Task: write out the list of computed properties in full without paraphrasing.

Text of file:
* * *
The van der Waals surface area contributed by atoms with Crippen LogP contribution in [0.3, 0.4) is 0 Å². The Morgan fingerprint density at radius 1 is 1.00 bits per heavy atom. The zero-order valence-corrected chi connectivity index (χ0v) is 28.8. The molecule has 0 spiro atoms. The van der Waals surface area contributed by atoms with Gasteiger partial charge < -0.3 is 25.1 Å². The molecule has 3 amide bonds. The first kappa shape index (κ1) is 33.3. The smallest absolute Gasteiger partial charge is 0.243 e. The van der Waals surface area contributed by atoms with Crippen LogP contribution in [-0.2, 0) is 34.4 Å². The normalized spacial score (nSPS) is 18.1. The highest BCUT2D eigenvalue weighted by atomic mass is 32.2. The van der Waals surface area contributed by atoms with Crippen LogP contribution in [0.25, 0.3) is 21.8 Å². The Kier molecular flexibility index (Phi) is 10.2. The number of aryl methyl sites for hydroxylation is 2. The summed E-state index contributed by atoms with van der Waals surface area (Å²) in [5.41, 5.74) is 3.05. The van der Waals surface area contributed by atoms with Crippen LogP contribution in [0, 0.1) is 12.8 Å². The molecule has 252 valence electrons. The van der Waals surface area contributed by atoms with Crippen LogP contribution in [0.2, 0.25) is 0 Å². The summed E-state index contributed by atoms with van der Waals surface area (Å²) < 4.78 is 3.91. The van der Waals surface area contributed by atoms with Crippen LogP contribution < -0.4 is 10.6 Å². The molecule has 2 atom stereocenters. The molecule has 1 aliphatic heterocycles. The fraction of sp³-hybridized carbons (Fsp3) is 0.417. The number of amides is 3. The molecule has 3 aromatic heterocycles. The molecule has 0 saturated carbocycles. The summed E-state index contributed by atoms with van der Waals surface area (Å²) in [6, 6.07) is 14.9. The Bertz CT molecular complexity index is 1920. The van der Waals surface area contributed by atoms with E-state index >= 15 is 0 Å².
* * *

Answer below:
The van der Waals surface area contributed by atoms with Crippen LogP contribution in [0.3, 0.4) is 0 Å². The Morgan fingerprint density at radius 1 is 1.00 bits per heavy atom. The zero-order valence-corrected chi connectivity index (χ0v) is 28.8. The molecule has 0 spiro atoms. The van der Waals surface area contributed by atoms with Gasteiger partial charge < -0.3 is 25.1 Å². The molecule has 3 amide bonds. The first kappa shape index (κ1) is 33.3. The smallest absolute Gasteiger partial charge is 0.243 e. The van der Waals surface area contributed by atoms with Crippen LogP contribution in [-0.2, 0) is 34.4 Å². The normalized spacial score (nSPS) is 18.1. The highest BCUT2D eigenvalue weighted by atomic mass is 32.2. The van der Waals surface area contributed by atoms with Crippen LogP contribution in [0.25, 0.3) is 21.8 Å². The Kier molecular flexibility index (Phi) is 10.2. The number of aryl methyl sites for hydroxylation is 2. The summed E-state index contributed by atoms with van der Waals surface area (Å²) in [5.41, 5.74) is 3.05. The van der Waals surface area contributed by atoms with Crippen LogP contribution in [0, 0.1) is 12.8 Å². The molecule has 252 valence electrons. The van der Waals surface area contributed by atoms with Crippen LogP contribution in [0.2, 0.25) is 0 Å². The summed E-state index contributed by atoms with van der Waals surface area (Å²) < 4.78 is 3.91. The van der Waals surface area contributed by atoms with Crippen LogP contribution < -0.4 is 10.6 Å². The molecule has 2 atom stereocenters. The molecule has 1 aliphatic heterocycles. The fraction of sp³-hybridized carbons (Fsp3) is 0.417. The number of amides is 3. The molecule has 3 aromatic heterocycles. The molecule has 0 saturated carbocycles. The summed E-state index contributed by atoms with van der Waals surface area (Å²) in [6, 6.07) is 14.9. The Bertz CT molecular complexity index is 1920. The van der Waals surface area contributed by atoms with E-state index >= 15 is 0 Å².